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To add to that, Childs discusses the beliefs of Native Americans themselves. Some Natives hold that, “The first people there came out of the ground. These are stories related to origin and creation stories all over the Americas. Native tribes have clear stories about how they got here, coming out of caves or up through springs and underground sources.”

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Childs said that, “We think of the arrival of the first people as one group braving their way across a land bridge, when in fact it was many groups, many different languages, and technologies arriving at different times from different directions.” So, perhaps the truth is that the story of the arrival of humans in the Americas is multifaceted.

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As we’ve seen, some Native Americans, such as Darrell Crawford, have turned to DNA testing to learn more about their past. But of course, it’s not only them who’ve caught on to this modern technology. Many people from different backgrounds have turned to DNA testing to unveil truths. In some cases people have turned to testing to confirm or refute parenthood or other familial links.

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Now, the procedure for a DNA test starts with a sample of blood or saliva from the individuals concerned. Then experts analyze the samples to see if there are any genetic similarities. You see, specific characteristics can provide evidence about an individual’s genetic heritage.

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And in Crawford’s case, he took a DNA test because he was looking to learn about his ancestral past. In fact, it was his brother Alvin “Willy” Crawford who had persuaded him to take a test. Talking to the Great Falls Tribune in December 2019, Crawford remembered that, “He’s the one who encouraged me to do this, and he wanted to compare our results.”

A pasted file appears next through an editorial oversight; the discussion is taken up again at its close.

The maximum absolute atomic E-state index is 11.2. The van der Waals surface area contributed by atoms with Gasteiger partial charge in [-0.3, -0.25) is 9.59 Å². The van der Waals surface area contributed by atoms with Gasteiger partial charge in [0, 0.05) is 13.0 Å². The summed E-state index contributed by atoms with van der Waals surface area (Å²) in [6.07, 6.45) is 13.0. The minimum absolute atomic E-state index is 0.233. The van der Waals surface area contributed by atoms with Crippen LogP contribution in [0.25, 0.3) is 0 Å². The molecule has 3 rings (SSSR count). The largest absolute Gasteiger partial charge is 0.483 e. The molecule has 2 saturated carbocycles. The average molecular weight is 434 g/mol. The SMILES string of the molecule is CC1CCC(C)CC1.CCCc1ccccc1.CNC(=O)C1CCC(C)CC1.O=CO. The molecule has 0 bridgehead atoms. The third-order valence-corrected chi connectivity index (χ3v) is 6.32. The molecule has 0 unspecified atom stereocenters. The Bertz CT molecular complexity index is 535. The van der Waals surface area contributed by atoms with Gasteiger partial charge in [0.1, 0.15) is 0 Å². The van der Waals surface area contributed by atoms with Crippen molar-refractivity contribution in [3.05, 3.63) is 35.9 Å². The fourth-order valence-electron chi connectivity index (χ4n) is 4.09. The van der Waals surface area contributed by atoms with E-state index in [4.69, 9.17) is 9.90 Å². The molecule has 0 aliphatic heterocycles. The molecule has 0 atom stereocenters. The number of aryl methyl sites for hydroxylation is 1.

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Sadly, Alvin was struck down by a heart attack and died before his brother had a chance to show him the results. Crawford’s sibling had been a firefighter with the Chief Mountain Hotshots, an outfit that fights wildfires on Blackfoot land. And he’d also worked at the Blackfeet Community College, teaching construction industry skills.

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In fact, Alvin had already taken a DNA test with Ancestry. Com but hadn’t been satisfied with the results. That’s why Crawford turned to a different company, CRI, which we mentioned earlier. And the company, based in Santa Monica, California, claims an accuracy level of more than 90 percent for its testing methods.

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Anyway, Crawford described his brother’s love of all things heritage to the Great Falls Tribune. He said, “He was fascinated by our history, and it never dawned on me how much he knew until one night we were talking about land, and he knew so much history.” And Crawford remembered the events of Alvin’s tragic death at the age of just 62.

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He recalled, “I’d just talked to him about my result. My mom was interested in it, so I took it to her to read. He said he was going to read it, but he never made it to her house to read it. He would have been really happy with the results.” And those results were completely stunning, with implications for our knowledge about the migration of humans to the Americas.

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You see, CRI Genetics was able to tell Crawford that its researchers had succeeded in tracing back his genealogy to 55 generations ago. Although the company normally claims 90 percent confidence in their results, in this case it felt able to raise this to 99 percent. Overall, it meant that his ancestors dated back some 17,000 years ago.